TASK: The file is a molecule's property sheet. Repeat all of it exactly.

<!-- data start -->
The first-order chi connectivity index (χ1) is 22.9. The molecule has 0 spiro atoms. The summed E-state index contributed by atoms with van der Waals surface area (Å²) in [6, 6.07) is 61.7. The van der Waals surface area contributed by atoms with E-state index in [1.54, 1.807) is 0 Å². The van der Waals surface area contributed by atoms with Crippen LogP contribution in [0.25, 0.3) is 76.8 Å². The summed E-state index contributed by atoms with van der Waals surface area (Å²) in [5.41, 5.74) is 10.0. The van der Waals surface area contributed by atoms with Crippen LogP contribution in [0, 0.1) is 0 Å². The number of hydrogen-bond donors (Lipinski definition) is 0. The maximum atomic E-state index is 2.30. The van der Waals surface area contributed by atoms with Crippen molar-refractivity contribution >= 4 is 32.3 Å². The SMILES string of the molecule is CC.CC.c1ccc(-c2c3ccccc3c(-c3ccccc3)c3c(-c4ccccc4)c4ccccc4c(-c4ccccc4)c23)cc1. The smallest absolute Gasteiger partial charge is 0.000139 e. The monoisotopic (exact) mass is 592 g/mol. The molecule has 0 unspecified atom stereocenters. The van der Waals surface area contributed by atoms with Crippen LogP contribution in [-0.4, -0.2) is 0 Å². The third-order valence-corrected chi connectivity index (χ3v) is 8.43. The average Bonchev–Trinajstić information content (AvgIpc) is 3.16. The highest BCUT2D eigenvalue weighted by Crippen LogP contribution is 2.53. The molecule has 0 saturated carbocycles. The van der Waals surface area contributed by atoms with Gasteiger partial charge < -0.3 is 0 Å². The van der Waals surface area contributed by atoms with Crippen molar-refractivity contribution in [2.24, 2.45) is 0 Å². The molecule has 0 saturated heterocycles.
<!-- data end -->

The first-order chi connectivity index (χ1) is 22.9. The molecule has 0 spiro atoms. The summed E-state index contributed by atoms with van der Waals surface area (Å²) in [6, 6.07) is 61.7. The van der Waals surface area contributed by atoms with E-state index in [1.54, 1.807) is 0 Å². The van der Waals surface area contributed by atoms with Crippen LogP contribution in [0.25, 0.3) is 76.8 Å². The summed E-state index contributed by atoms with van der Waals surface area (Å²) in [5.41, 5.74) is 10.0. The van der Waals surface area contributed by atoms with Crippen LogP contribution in [0, 0.1) is 0 Å². The number of hydrogen-bond donors (Lipinski definition) is 0. The maximum atomic E-state index is 2.30. The van der Waals surface area contributed by atoms with Crippen molar-refractivity contribution >= 4 is 32.3 Å². The SMILES string of the molecule is CC.CC.c1ccc(-c2c3ccccc3c(-c3ccccc3)c3c(-c4ccccc4)c4ccccc4c(-c4ccccc4)c23)cc1. The smallest absolute Gasteiger partial charge is 0.000139 e. The monoisotopic (exact) mass is 592 g/mol. The molecule has 0 unspecified atom stereocenters. The van der Waals surface area contributed by atoms with Crippen LogP contribution in [-0.4, -0.2) is 0 Å². The third-order valence-corrected chi connectivity index (χ3v) is 8.43. The average Bonchev–Trinajstić information content (AvgIpc) is 3.16. The highest BCUT2D eigenvalue weighted by Crippen LogP contribution is 2.53. The molecule has 0 saturated carbocycles. The van der Waals surface area contributed by atoms with Gasteiger partial charge < -0.3 is 0 Å². The van der Waals surface area contributed by atoms with Crippen molar-refractivity contribution in [2.24, 2.45) is 0 Å². The molecule has 0 saturated heterocycles.